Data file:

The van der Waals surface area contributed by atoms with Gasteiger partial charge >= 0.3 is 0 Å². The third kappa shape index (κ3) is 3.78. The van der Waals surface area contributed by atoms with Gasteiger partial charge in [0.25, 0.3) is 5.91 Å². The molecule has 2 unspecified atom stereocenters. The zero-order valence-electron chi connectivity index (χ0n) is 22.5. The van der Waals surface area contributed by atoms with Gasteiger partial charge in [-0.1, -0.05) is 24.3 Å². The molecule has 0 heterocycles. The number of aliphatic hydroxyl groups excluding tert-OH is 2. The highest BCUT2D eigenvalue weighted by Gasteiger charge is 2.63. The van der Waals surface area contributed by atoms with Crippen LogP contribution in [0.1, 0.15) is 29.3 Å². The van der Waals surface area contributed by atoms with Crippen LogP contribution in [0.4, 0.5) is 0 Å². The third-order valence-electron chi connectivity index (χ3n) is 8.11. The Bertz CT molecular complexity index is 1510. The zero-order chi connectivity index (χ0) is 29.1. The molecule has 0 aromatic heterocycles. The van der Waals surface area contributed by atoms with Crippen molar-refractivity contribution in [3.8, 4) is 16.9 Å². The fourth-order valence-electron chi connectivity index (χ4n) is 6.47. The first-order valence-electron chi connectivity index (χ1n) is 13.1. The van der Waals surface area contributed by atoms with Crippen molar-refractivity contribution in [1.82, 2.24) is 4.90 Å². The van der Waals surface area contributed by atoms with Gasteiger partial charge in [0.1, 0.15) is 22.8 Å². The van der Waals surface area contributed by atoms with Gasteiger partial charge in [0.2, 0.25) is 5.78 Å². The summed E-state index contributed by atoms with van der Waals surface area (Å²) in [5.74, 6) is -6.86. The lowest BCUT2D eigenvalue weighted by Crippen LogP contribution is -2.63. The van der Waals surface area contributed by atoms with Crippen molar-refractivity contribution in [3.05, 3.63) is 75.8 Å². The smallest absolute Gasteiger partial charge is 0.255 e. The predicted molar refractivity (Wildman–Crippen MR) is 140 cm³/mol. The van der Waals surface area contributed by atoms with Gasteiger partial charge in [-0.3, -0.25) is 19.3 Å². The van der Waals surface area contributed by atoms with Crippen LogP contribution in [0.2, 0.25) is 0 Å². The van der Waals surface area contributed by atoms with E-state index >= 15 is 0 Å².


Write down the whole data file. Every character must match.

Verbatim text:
The van der Waals surface area contributed by atoms with Gasteiger partial charge >= 0.3 is 0 Å². The third kappa shape index (κ3) is 3.78. The van der Waals surface area contributed by atoms with Gasteiger partial charge in [0.25, 0.3) is 5.91 Å². The molecule has 2 unspecified atom stereocenters. The zero-order valence-electron chi connectivity index (χ0n) is 22.5. The van der Waals surface area contributed by atoms with Gasteiger partial charge in [-0.1, -0.05) is 24.3 Å². The molecule has 0 heterocycles. The number of aliphatic hydroxyl groups excluding tert-OH is 2. The highest BCUT2D eigenvalue weighted by Gasteiger charge is 2.63. The van der Waals surface area contributed by atoms with Crippen LogP contribution in [0.1, 0.15) is 29.3 Å². The van der Waals surface area contributed by atoms with Crippen LogP contribution in [0.4, 0.5) is 0 Å². The third-order valence-electron chi connectivity index (χ3n) is 8.11. The Bertz CT molecular complexity index is 1510. The zero-order chi connectivity index (χ0) is 29.1. The molecule has 0 aromatic heterocycles. The van der Waals surface area contributed by atoms with Crippen molar-refractivity contribution in [3.8, 4) is 16.9 Å². The fourth-order valence-electron chi connectivity index (χ4n) is 6.47. The first-order valence-electron chi connectivity index (χ1n) is 13.1. The van der Waals surface area contributed by atoms with Crippen molar-refractivity contribution in [1.82, 2.24) is 4.90 Å². The van der Waals surface area contributed by atoms with Gasteiger partial charge in [0.1, 0.15) is 22.8 Å². The van der Waals surface area contributed by atoms with Gasteiger partial charge in [0.2, 0.25) is 5.78 Å². The summed E-state index contributed by atoms with van der Waals surface area (Å²) in [5.74, 6) is -6.86. The lowest BCUT2D eigenvalue weighted by Crippen LogP contribution is -2.63. The van der Waals surface area contributed by atoms with Crippen molar-refractivity contribution in [3.05, 3.63) is 75.8 Å². The smallest absolute Gasteiger partial charge is 0.255 e. The predicted molar refractivity (Wildman–Crippen MR) is 140 cm³/mol. The van der Waals surface area contributed by atoms with Gasteiger partial charge in [-0.3, -0.25) is 19.3 Å². The van der Waals surface area contributed by atoms with Crippen LogP contribution in [0.2, 0.25) is 0 Å². The van der Waals surface area contributed by atoms with E-state index >= 15 is 0 Å².